(65.) Although it acknowledges that there is no "one-size-fits-all program," the Resource Guide emphasizes top-level commitment, clearly articulated policies and procedures, sufficient resources dedicated to oversight and monitoring, regular risk assessments, training and advice, disciplinary measures, third-party vetting, confidential reporting and internal investigations, and periodic testing and review. DOJ & SEC. & EXCH. COMM'N [SEC], A RESOURCE Guide to the U.S. Foreign Corrupt Practices Act 57-62 (2012) [hereinafter FCPA Resource Guide]. The Resource Guide also discusses the infamous Garth Peterson incident as an example of effective compliance resulting in a declination. Id. at 61.

(66.) See Mike Koehler, Grading the Foreign Corrupt Practices Act Guidance, 7 White COLLAR Crime Rep. 961 (2012), [] (arguing that the Resource Guide "is an advocacy piece ... replete with selective information, half-truths, and, worse, information that is demonstratively false").

(67.) See, e.g., Thomas C. Baxter, Keynote Address: The Changing Face of Corporate Compliance and Corporate Governance, 21 Fordham J. CORP & Fin. L. 61, 63 (2016) (published speech by the General Council of the New York Federal Reserve Bank urging companies to integrate ethics and compliance); Leslie R. Caldwell, Assistant Attorney Gen. for the Criminal Div., DOJ, Remarks at the 22nd Annual Ethics and Compliance Conference (Oct. 1, 2014) (discussing enforcement policy regarding specific aspects of compliance programs).

(68.) See infra Part II.

(69.) For a partial list of relevant texts, see generally Bank Secrecy Act of 1970, 13 U.S.C. [section][section] 5318(h)(1)(A)-(D) (2012) (defining the four pillars of AML compliance); Volcker Rule, 17 C.F.R. [section] 75.20(b) (2014); BASEL COMM. ON BANKING SUPERVISION, BANK FOR INT'L SETTLEMENTS, Compliance and the Compliance Function in Banks (2005), publ/bcbs113.pdf [] [hereinafter BIS); COMM. OF SPONSORING Orgs. of the Treadway Comm'n, Internal Control--Integrated Framework: Executive Summary (2013), mary.pdf [; Comptroller of the Currency Adm'r of Nat'l Banks, Bank Supervision Process: Controller Handbook 72-74 app. D (2007), http:// [https://] [hereinafter OCC]; FCPA RESOURCE GUIDE, supra note 65; MINISTRY of Justice, The Bribery Act 2010--Guidance (2011), legislation/bribery-act-2010-guidance.pdf [] [hereinafter MOJ]; Org. for Econ. Co-operation & Dev., Good Practice Guidance on Internal Controls, Ethics, and Compliance (2010), [https://] [hereinafter OECD]; Letter from Deborah P. Bailey, Deputy Dir., Div. of Banking Supervision & Regulation, and Glenn E. Loney, Deputy Dir., Div. of Consumer and Cmty. Affairs, to Officer in Charge of Supervision & Appropriate Supervisory & Examination Staff at each Fed. Reserve Bank & Certain Orgs. Supervised by Fed. Reserve, SR 08-8/CA OS11 (Oct. 16, 2008), [https://] [hereinafter SR Letter 08-8]; Caldwell, supra note 67.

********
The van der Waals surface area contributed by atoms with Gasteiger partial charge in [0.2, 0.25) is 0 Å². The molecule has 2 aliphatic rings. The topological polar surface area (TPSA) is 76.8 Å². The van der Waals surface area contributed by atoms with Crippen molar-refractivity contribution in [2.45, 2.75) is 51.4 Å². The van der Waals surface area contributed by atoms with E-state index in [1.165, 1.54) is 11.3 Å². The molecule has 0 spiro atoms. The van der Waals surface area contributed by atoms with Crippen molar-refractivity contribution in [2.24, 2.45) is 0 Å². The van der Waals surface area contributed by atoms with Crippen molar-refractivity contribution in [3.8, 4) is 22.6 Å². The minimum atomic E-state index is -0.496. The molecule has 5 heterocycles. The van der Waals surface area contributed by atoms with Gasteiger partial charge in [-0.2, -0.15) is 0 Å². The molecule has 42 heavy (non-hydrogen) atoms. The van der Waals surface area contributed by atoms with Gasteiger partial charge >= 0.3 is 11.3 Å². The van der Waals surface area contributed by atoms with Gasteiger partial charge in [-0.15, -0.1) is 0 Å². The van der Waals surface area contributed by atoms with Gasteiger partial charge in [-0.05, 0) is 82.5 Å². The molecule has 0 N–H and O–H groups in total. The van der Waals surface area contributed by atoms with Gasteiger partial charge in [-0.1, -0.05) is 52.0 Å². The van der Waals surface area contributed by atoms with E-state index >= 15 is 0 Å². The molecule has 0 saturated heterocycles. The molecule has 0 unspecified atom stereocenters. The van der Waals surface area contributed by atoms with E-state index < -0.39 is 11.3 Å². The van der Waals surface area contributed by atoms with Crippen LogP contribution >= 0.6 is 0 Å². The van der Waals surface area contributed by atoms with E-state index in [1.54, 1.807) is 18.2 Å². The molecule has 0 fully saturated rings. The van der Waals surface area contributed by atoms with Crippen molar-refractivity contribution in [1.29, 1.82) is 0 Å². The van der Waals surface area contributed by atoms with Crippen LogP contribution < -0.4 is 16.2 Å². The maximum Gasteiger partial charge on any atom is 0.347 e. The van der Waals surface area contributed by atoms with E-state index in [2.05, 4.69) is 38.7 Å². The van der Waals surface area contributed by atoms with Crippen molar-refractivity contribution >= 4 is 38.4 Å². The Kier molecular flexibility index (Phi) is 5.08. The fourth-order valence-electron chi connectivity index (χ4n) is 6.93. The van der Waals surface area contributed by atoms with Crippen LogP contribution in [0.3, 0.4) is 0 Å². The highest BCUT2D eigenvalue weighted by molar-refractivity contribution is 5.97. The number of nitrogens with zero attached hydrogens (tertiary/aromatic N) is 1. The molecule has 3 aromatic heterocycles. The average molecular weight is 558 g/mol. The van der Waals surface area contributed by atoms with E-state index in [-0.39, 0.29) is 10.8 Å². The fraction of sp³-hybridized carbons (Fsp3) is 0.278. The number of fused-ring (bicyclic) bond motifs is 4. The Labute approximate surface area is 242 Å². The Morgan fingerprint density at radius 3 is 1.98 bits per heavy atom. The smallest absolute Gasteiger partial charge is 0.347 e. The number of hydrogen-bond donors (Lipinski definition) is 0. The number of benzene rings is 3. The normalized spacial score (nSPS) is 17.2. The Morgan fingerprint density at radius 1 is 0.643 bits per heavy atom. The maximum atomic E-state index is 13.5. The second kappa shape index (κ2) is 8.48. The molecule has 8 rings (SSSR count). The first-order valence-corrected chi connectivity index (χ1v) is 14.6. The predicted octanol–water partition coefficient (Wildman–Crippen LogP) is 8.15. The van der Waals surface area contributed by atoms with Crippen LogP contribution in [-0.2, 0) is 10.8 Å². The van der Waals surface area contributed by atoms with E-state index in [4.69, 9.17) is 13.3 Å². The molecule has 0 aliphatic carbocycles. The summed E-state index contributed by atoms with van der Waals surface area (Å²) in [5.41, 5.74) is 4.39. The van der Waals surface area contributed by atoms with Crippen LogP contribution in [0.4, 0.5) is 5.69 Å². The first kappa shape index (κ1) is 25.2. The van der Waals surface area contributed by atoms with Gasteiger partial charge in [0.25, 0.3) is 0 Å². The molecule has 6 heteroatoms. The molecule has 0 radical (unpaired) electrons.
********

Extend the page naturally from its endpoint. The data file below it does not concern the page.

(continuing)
(70.) See Geoffrey Miller, Professor of Law, N.Y. Univ. Sch. of Law, Remarks at Fordham Journal of Corporate & Financial Law Symposium: Changing Face of Corporate Compliance and Corporate Governance (Feb. 9, 2015) (transcript on file with author) [hereinafter Compliance Symposium Panel] (comparing the fists to the eclectic and haphazard classification of animals in Jorge Luis Borges's story, The Celestial Emporium of Benevolent Knowledge).

(71.) See supra note 27 and accompanying text.

(72.) In the words of the Guidelines, "[t]he organization shall establish standards and procedures to prevent and detect criminal conduct." SENTENCING GUIDELINES, supra note 21, [section] 8B.21(b)(l); accord 31 U.S.C. [section] 5318(h)(1)(A) (2012) (internal policies, procedures); Volcker Rule, 17 C.F.R. [section] 75.20(b)(1) (2015) (written policies, reasonably designed); FCPA RESOURCE GUIDE, supra note 65, at 57-58 (code of conduct, policies, procedures); OCC, supra note 69, at 21 (established policies, procedures); OECD, supra note 69 (clearly articulated and visible policy); MOJ, supra note 69, at 21 ("proportionate procedures" that are "clear, practical, accessible, effectively implemented, and enforced"); Caldwell, supra note 67 (clear policy, written code).

(73.) For example: